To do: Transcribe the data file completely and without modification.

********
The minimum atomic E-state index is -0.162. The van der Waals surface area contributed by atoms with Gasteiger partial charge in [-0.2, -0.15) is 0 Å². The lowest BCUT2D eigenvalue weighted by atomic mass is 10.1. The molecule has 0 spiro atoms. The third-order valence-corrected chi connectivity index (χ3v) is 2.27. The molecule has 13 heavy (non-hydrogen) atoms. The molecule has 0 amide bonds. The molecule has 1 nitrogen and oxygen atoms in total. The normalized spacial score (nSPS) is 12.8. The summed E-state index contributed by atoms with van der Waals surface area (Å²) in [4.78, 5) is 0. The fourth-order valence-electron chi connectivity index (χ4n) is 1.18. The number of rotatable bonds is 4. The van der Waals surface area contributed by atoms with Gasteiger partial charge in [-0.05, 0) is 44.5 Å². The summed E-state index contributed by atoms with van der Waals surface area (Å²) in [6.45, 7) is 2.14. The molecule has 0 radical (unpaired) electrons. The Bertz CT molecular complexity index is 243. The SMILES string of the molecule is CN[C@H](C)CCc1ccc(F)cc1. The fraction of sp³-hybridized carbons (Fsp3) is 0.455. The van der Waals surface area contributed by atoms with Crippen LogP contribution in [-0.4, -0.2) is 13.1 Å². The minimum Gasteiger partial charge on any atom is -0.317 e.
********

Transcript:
The minimum atomic E-state index is -0.162. The van der Waals surface area contributed by atoms with Gasteiger partial charge in [-0.2, -0.15) is 0 Å². The lowest BCUT2D eigenvalue weighted by atomic mass is 10.1. The molecule has 0 spiro atoms. The third-order valence-corrected chi connectivity index (χ3v) is 2.27. The molecule has 13 heavy (non-hydrogen) atoms. The molecule has 0 amide bonds. The molecule has 1 nitrogen and oxygen atoms in total. The normalized spacial score (nSPS) is 12.8. The summed E-state index contributed by atoms with van der Waals surface area (Å²) in [4.78, 5) is 0. The fourth-order valence-electron chi connectivity index (χ4n) is 1.18. The number of rotatable bonds is 4. The van der Waals surface area contributed by atoms with Gasteiger partial charge in [-0.05, 0) is 44.5 Å². The summed E-state index contributed by atoms with van der Waals surface area (Å²) in [6.45, 7) is 2.14. The molecule has 0 radical (unpaired) electrons. The Bertz CT molecular complexity index is 243. The SMILES string of the molecule is CN[C@H](C)CCc1ccc(F)cc1. The fraction of sp³-hybridized carbons (Fsp3) is 0.455. The van der Waals surface area contributed by atoms with Crippen LogP contribution in [-0.4, -0.2) is 13.1 Å². The minimum Gasteiger partial charge on any atom is -0.317 e.